Tags: Coronavirus | pandemic fatigue | social distancing | precautions | mental health

Pandemic Fatigue Is Real and Spreading

man and son wearing masks and jackets walking outside
(Cindy Ord/Getty Images)

By    |   Monday, 26 October 2020 11:30 AM

As cases of COVID-19 continue to soar, healthcare officials are concerned that people are becoming tired of following the restrictions and precautions needed to contain the virus. Statistics show that more people are returning to pre-pandemic activities, even as experts warn us to remain vigilant. The collective exhaustion experienced worldwide as the virus’ second wave roars like a tsunami across the globe has been labeled “pandemic fatigue.”

According to The Wall Street Journal, people are letting their guard down even as countries reinforce lockdowns. While surveys show that we are better at enforcing personal hygiene such as wearing masks and washing our hands, the numbers also show that many more people are embracing social gatherings and visiting friends and relatives. For example, 72% of people in France said they were avoiding face-to-face meetings last May, according to a government survey. By mid-September, that figure fell to 32%, according to the Journal.

With cold weather approaching, this trend to gather will become a problem as more people socialize indoors where the virus easily spreads. According to The New York Times, people are feeling a sense of burnout instead of the hope and unity that helped us cope during the first surge of the virus.

According to a study by the Centers for Disease Control and Prevention, 40% of adults have experienced anxiety, depression, and substance abuse in June. The chronically stressful situation has caused adverse mental health effects, according to the Times.

Frontline workers are experiencing pandemic burnout, and many can no longer effectively do their jobs. Psychologist Dr. Elissa Epel, professor of health psychology at the University of California, San Francisco, advises self-care as one way of combating pandemic fatigue, including getting enough sleep and taking long walks in nature. Exercise is another way to deal with the stress, she said.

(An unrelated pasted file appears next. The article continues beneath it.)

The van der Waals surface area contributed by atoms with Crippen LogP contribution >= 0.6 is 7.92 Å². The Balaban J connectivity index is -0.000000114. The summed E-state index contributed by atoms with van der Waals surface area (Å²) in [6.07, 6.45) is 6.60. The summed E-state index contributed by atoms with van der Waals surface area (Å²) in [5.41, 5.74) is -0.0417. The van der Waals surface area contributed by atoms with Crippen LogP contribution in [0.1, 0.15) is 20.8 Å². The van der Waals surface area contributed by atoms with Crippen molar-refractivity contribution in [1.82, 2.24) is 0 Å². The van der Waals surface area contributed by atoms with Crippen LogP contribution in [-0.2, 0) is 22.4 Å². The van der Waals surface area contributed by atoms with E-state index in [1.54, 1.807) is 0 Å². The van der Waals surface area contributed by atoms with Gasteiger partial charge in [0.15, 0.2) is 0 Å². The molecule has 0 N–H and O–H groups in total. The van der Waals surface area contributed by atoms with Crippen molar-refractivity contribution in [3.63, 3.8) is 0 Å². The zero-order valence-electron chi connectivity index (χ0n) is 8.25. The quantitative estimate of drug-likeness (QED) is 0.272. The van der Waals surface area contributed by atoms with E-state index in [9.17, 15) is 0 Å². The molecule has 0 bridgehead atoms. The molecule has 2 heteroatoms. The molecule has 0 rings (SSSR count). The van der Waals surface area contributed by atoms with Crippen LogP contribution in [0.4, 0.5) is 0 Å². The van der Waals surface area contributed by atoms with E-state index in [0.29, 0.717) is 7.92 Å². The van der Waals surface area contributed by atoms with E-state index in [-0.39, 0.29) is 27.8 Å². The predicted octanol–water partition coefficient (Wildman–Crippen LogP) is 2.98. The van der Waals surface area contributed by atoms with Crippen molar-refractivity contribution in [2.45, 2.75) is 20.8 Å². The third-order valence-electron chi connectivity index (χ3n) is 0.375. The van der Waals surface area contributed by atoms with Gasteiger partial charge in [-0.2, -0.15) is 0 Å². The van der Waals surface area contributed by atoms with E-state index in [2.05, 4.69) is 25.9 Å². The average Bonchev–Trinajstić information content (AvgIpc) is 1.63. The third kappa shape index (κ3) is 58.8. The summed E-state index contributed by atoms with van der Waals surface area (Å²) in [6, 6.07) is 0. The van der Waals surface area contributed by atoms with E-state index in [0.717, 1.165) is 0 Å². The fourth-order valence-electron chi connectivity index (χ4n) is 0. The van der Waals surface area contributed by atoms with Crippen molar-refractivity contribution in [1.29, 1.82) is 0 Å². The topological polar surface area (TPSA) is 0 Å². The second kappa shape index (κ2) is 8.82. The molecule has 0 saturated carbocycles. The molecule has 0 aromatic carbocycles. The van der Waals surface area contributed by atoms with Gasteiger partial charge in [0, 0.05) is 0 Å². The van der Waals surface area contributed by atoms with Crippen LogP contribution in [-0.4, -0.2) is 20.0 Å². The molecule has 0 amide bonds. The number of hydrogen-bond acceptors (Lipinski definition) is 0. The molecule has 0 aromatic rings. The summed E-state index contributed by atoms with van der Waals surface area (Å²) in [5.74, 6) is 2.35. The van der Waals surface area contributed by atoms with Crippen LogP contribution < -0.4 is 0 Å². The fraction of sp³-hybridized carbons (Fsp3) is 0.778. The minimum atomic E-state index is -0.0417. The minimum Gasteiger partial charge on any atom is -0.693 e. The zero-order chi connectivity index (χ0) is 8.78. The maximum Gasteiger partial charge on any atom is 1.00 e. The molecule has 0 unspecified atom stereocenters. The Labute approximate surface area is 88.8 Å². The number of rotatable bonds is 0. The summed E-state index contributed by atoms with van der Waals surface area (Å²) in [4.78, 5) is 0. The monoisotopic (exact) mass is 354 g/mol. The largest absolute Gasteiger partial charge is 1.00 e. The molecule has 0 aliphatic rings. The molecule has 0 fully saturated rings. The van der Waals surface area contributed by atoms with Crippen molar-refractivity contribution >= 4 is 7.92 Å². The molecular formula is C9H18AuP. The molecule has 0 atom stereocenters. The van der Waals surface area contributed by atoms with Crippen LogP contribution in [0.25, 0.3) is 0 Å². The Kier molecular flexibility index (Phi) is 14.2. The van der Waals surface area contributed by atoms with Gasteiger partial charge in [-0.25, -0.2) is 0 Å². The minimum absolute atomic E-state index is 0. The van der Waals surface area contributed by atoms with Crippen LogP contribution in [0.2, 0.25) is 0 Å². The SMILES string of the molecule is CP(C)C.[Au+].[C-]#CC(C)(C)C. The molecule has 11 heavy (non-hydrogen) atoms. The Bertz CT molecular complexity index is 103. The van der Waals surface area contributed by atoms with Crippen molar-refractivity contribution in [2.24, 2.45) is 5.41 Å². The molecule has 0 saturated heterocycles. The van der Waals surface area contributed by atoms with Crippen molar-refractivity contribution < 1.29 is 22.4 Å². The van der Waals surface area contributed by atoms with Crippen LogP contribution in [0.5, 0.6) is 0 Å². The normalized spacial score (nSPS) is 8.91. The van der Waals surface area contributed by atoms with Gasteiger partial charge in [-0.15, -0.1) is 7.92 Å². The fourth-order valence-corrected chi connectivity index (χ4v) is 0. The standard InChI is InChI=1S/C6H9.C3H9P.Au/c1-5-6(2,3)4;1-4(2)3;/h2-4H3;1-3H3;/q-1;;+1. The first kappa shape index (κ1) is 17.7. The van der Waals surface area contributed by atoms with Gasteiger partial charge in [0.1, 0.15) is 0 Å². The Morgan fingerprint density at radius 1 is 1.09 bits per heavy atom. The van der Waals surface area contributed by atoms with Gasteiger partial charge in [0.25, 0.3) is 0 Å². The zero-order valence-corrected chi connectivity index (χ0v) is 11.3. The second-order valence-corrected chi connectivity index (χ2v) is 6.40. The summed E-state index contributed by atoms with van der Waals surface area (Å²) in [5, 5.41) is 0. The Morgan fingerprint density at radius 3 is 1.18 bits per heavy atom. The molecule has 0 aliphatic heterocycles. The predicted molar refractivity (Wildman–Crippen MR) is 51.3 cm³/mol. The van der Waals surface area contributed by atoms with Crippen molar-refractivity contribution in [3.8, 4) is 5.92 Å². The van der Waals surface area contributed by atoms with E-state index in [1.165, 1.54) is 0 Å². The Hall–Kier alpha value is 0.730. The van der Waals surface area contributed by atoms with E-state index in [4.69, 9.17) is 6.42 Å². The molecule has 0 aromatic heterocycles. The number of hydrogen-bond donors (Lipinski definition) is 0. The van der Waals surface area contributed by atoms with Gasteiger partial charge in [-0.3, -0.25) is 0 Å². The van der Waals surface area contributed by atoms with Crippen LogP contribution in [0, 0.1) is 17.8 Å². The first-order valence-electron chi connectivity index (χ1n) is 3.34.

“Creating body stress that we then recover from actually in the end creates more energy, not less,” she said. “Walking with a partner with a mask on is like solving two essential pandemic needs at once, social and physical.”

Epel warns against letting pandemic fatigue cloud your judgment and flout the precautionary rules.

“It’s an understandable response, but it is far from a solution,” she said, according to the Times. “If anything, it’s going to stretch out our periods of social distancing and fatigue.” Dr. Epel curates a website that offers resources to support mental health during the COVID-19 pandemic.

The expert said that while the pandemic has triggered tremendous negative changes in our lives, it may also have the potential to elicit positive changes in the future.

“If the glass is half empty and half full, it’s both,” she said. “We have had tremendous loss and irreversible changes, but that is only half the picture.”

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As cases of COVID-19 continue to soar, healthcare officials are concerned that people are becoming tired of following the restrictions and precautions needed to contain the pandemic. Statistics show that more people are returning to pre-pandemic activities, even as experts...
pandemic fatigue, social distancing, precautions, mental health
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2020-30-26
Monday, 26 October 2020 11:30 AM
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